It is not uncommon for businesses to come under pressure from a client or customer to remove an employee from their particular project or matter. This can be very difficult for employers to address, the employee may not have done anything substantively wrong, however, losing clients is simply not viable in the current ultra-competitive climate. What can employers do in these circumstances?
Pressure from a third party which leads to the termination of employment can be a fair reason for a dismissal (“some other substantial reason”). The client may have a contractual right to demand the removal of staff and in conjunction with the threat to the employer’s business, Tribunals often recognise that the employer has little choice but to comply with such a demand. The employer may not even have had to investigate the employee to determine whether the demand by the client is reasonable. However, an employer must still act reasonably in responding to this pressure and to take reasonable steps to alleviate any such unfairness.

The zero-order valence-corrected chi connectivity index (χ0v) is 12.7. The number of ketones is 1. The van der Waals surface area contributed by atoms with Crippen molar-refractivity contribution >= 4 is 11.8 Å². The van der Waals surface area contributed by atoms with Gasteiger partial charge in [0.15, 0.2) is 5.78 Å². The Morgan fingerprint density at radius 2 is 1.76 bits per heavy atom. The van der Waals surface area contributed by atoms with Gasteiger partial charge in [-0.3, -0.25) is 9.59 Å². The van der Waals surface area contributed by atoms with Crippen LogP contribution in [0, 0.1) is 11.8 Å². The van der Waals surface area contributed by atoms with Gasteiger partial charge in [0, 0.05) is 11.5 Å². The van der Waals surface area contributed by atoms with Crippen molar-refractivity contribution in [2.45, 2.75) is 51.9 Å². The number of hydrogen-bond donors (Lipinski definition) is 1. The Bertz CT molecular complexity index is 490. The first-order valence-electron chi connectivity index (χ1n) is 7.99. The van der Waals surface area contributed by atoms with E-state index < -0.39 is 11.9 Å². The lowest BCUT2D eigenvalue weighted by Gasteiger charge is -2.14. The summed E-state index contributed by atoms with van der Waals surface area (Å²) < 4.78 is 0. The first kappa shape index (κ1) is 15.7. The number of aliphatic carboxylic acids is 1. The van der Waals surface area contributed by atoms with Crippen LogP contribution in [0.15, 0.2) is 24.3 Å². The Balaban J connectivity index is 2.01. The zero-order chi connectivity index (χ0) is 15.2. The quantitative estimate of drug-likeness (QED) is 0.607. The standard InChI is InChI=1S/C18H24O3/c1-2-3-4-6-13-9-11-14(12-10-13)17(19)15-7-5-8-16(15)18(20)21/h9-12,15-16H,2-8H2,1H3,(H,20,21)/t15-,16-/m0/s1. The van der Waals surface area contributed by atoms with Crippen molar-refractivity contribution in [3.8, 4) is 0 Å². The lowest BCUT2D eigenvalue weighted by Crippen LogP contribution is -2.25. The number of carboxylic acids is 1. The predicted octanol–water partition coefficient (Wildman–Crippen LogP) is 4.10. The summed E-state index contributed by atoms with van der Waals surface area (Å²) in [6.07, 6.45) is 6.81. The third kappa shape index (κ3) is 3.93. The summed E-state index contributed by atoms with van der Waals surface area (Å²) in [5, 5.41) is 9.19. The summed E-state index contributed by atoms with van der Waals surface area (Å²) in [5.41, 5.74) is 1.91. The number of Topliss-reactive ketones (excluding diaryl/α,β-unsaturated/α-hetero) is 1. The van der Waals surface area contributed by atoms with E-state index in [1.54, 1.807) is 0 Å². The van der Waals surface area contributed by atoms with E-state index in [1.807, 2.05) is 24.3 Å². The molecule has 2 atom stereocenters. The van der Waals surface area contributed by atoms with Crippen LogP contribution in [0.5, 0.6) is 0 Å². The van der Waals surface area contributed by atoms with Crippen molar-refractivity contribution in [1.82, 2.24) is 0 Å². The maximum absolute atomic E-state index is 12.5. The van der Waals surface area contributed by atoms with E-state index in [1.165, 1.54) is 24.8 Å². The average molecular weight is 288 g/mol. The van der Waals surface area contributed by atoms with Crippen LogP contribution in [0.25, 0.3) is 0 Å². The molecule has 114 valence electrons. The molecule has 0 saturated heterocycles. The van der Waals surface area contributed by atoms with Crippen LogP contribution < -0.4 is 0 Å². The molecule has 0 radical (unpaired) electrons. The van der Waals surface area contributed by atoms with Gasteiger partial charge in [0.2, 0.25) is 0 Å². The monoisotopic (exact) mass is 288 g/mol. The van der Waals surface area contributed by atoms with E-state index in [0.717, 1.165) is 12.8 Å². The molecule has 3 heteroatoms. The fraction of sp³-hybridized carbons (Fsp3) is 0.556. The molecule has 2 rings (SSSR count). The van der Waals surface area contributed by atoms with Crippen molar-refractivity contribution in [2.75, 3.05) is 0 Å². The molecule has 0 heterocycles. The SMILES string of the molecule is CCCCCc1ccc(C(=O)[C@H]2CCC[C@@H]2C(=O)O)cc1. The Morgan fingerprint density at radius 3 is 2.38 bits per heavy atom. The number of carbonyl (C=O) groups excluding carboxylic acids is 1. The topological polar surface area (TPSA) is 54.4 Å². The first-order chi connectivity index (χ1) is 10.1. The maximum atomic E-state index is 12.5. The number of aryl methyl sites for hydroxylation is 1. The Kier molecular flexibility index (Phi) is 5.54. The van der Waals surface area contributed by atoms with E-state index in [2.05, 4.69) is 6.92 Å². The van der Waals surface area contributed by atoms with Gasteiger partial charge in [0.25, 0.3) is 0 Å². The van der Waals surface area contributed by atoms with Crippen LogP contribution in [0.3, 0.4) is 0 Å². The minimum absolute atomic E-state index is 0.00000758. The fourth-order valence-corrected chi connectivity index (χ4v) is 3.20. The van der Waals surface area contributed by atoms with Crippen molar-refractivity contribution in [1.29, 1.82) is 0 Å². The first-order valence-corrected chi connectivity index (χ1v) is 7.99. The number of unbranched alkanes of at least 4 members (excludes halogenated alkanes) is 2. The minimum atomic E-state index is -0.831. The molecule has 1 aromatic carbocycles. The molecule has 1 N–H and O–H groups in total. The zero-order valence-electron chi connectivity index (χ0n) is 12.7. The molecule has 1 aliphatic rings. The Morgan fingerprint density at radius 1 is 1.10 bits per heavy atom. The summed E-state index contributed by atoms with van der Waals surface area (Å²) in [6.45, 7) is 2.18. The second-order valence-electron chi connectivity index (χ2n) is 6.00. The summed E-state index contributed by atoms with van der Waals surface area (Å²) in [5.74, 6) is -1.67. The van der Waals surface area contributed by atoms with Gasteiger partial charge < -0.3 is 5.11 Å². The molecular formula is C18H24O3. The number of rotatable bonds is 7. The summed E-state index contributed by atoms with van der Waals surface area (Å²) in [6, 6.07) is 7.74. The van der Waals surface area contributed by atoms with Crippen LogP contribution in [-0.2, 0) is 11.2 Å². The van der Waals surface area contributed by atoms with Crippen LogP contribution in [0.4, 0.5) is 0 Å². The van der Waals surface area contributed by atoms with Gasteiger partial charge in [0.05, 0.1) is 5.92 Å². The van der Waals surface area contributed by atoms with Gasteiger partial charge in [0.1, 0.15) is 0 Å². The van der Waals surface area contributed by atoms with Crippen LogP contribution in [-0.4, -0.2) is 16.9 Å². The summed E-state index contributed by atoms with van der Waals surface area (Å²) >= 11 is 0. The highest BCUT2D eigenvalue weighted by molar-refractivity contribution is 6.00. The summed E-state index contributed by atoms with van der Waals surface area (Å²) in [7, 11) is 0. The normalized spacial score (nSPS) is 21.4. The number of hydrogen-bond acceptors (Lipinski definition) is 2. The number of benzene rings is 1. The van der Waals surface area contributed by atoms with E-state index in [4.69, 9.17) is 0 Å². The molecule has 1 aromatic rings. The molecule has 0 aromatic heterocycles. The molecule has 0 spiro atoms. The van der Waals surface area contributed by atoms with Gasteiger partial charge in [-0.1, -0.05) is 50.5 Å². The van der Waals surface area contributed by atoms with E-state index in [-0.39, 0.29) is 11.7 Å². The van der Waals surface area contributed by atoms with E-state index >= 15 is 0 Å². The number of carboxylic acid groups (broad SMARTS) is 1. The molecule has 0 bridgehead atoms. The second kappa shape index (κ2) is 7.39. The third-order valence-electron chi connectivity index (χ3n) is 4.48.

It would be prudent for employers to make an attempt to change the client’s mind, whilst this may well be a sensitive matter, it will strengthen a defence should an unfair dismissal claim be brought by the employee. It is also worth considering whether the employee could be redeployed elsewhere in the business. Similarly it will often be sensible to conduct a consultation process similar to that which would be followed had the employee been at risk of redundancy so that the possibility of finding an alternative role can be thoroughly explored. It is also worth remembering, should the matter come to dismissal, that the ACAS Code of Practice on Disciplinary and Grievance procedures will apply in these circumstances so the usual procedures involving a dismissal meeting, the right to be accompanied and the right to appeal should be provided for.
Key points if faced with a client’s request to remove a member of staff:
- A Tribunal will want to see evidence of the client’s pressure being exerted – obtain the request in writing and also keep a note of any attempts made to change the client’s mind/explore alternative solutions;
- Actively investigate possibilities for redeployment and discuss these with the employee; and
- Include a clause in the contracts of those whose roles may be at risk of removal warning the employee that a client could demand their redeployment/removal.